When Lucille Clifton died in 2010, it was as if the entire American poetry community went into mourning. Here was a woman whose brief, wise, and unmistakable verse had entranced and inspired countless readers. Her distinct style and voice surprised the world with its uniqueness, and one sensed there would never be another like her again.
Clifton published her first book of poems, Good Times, in 1969. She found praise almost immediately. The collection was selected for the New York Times’ top ten books of the year, and she found an early fan and advocate in the writer Ishmael Reed. It was Reed who passed along Clifton’s poems for inclusion in a prestigious selection of African American poetry up to the year 1970, edited by Langston Hughes.
Inextricable from Clifton’s legacy is her style. At their face, her poems shun the distracting fuzz of punctuation, often eschewing capital letters, commas, and periods. That they are bare makes them more intimate and penetrating. “She wrote physically small poems with enormous and profound inner worlds,” reflected Elizabeth Alexander in the pages of The New Yorker, before comparing her to her notable peers like Pablo Neruda and Emily Dickinson.
She made her poetry from the fiber of everyday life, often writing on the kitchen table, in a house with her husband and six children. “Why do you think my poems are so short?” she often joked. In the poem “admonition,” she wrote:
when they ask you
why is your mama so funny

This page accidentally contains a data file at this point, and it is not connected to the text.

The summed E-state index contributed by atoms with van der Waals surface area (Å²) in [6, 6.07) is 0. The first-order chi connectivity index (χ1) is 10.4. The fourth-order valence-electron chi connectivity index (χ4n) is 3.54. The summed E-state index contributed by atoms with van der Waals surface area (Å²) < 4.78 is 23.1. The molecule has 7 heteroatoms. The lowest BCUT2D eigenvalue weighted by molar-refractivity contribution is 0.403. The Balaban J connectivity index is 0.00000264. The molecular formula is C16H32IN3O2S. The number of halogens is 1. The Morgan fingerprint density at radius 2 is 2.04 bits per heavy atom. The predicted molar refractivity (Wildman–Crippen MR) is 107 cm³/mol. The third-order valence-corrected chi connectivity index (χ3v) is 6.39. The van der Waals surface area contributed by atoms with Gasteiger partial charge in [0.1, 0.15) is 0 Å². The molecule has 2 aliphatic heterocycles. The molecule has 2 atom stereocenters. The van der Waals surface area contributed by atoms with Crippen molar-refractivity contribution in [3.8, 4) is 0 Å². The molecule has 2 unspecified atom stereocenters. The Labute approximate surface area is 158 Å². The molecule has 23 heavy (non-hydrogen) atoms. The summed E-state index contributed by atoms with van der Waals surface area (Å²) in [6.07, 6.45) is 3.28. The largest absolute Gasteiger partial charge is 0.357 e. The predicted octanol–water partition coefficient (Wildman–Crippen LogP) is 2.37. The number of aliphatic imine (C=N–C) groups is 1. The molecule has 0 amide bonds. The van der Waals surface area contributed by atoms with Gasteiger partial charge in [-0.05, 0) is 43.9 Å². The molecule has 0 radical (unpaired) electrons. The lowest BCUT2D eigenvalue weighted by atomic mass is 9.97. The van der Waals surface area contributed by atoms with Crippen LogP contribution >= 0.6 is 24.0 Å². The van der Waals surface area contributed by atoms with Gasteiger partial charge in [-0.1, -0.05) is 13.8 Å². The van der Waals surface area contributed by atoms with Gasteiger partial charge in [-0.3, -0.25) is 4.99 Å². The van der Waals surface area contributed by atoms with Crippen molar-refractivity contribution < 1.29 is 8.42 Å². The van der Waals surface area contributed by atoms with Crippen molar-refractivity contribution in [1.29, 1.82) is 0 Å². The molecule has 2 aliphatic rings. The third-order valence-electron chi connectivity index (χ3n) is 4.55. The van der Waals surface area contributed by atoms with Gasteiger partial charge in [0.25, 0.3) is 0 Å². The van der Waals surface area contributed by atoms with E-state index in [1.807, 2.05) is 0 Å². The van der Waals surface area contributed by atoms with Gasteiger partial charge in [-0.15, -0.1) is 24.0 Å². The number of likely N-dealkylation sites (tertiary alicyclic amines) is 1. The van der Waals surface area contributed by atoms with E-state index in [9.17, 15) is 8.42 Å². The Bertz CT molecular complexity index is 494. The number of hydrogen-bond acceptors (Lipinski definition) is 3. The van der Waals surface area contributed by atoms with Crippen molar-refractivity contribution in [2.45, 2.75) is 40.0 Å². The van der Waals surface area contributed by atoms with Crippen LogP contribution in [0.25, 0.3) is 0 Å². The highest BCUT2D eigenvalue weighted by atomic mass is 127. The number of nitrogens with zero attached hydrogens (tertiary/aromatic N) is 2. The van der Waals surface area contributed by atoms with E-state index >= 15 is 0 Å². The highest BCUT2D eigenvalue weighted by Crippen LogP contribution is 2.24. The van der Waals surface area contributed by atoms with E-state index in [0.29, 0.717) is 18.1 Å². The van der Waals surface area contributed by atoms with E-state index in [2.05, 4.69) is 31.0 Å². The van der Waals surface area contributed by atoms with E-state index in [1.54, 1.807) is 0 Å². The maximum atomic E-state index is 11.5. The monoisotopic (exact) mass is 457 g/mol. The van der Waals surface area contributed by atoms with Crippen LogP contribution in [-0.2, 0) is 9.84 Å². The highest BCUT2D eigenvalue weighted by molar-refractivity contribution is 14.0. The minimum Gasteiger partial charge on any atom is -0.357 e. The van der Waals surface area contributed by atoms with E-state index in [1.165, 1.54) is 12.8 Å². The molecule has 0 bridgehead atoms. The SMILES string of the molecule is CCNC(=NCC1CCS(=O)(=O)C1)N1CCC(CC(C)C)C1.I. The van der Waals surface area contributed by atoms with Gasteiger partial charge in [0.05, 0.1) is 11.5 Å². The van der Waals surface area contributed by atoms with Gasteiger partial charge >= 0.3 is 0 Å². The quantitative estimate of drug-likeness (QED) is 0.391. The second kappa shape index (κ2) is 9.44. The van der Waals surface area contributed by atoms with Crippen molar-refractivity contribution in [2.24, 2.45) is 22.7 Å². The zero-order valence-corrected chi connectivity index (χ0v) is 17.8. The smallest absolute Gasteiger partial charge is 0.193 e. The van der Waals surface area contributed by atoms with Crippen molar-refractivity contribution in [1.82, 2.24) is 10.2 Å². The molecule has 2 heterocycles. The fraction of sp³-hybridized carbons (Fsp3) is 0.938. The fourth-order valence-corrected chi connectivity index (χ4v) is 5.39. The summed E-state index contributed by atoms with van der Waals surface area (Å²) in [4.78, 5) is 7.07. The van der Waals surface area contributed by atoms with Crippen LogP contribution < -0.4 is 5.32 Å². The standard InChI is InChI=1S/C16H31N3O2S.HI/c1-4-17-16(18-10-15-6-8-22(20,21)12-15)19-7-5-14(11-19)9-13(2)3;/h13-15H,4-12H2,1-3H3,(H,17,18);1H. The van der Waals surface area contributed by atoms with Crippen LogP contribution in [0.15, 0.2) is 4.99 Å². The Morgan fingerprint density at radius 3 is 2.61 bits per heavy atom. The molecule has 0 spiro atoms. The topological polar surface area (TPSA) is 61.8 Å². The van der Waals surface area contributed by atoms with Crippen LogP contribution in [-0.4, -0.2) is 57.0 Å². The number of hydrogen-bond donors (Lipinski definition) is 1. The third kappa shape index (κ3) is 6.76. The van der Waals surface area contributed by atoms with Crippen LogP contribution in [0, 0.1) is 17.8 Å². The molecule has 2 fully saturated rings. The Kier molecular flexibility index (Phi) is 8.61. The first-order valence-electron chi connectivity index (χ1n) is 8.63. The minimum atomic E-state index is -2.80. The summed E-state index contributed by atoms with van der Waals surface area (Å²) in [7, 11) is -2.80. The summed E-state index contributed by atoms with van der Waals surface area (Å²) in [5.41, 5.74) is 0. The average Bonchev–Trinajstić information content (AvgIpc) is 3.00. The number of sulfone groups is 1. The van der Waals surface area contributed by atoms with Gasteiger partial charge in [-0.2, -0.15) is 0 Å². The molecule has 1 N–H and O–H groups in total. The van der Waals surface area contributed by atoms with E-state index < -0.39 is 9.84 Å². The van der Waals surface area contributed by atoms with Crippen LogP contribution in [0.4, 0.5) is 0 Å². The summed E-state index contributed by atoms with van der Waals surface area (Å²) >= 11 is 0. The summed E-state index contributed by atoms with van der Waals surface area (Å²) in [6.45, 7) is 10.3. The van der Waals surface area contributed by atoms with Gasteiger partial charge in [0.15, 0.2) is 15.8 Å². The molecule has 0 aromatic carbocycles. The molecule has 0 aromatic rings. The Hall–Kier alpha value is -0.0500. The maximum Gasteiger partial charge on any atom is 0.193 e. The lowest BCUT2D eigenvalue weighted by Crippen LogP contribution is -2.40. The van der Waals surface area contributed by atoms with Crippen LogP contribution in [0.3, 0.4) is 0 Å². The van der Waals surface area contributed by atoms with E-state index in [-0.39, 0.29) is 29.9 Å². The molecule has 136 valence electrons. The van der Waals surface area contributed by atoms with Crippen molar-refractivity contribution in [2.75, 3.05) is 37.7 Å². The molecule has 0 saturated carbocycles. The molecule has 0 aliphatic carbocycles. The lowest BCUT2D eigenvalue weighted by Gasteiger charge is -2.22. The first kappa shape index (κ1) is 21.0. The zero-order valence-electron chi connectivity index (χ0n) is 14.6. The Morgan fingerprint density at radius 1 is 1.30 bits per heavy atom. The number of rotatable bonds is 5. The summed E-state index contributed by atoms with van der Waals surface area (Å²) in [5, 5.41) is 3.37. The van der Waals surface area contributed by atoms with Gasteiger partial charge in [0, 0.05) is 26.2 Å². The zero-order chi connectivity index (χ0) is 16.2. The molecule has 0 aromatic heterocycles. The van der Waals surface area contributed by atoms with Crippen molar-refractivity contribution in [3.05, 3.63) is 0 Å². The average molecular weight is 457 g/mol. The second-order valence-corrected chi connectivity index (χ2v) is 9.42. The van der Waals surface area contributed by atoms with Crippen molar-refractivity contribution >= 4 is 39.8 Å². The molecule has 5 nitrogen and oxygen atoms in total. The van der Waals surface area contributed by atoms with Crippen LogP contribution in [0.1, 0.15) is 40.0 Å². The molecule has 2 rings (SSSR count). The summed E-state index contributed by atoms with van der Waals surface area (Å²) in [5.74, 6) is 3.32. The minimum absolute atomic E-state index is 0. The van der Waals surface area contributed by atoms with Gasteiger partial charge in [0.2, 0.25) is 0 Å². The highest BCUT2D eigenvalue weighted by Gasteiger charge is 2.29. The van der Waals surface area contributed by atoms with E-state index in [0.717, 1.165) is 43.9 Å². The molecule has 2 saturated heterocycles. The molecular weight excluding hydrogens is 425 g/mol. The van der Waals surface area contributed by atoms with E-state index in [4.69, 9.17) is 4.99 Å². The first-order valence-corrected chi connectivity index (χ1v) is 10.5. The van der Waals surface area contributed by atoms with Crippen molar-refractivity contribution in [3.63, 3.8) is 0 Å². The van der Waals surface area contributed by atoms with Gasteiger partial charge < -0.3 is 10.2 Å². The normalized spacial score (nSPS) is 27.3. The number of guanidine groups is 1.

she is a poet
Clifton wrote about immensely intimate things with unsparing vision. Some of her most popular poems are “homage to my hips” and “poem in praise of menstruation.” She also wrote some 22 children's books. As her first collection title, Good Times, suggests, she knew how to find and exalt celebration and joy. Such a reflex was necessary in a difficult life, one that started with sexual abuse and poverty, and later saw illness (cancer and kidney problems) as well as the deaths of her husband and two of her children.
Cilfton's work deals with both the precise and quotidian parts of life (she has, for instance, a paean-like poem to cutting greens) as well as the political. As an African American woman, she wrote about race and the female experience. She paid homage to Nelson and Winnie Mandela, W.E.B. DuBois, and Fannie Lou Hamer, and she did not shy away from addressing, as she says in “sorrow song,” “the extraordinary evil in ordinary men.” She describes femininity with rapture and humor, as she does here in “wishes for sons”:
i wish them cramps.
i wish them a strange town
and the last tampon.
i wish them no 7-11.
i wish them one week early
and wearing a white skirt.
i wish them one week late.
At her best, Lucille Clifton’s poetry is vivid, startling, and reveals humanity in extraordinary places.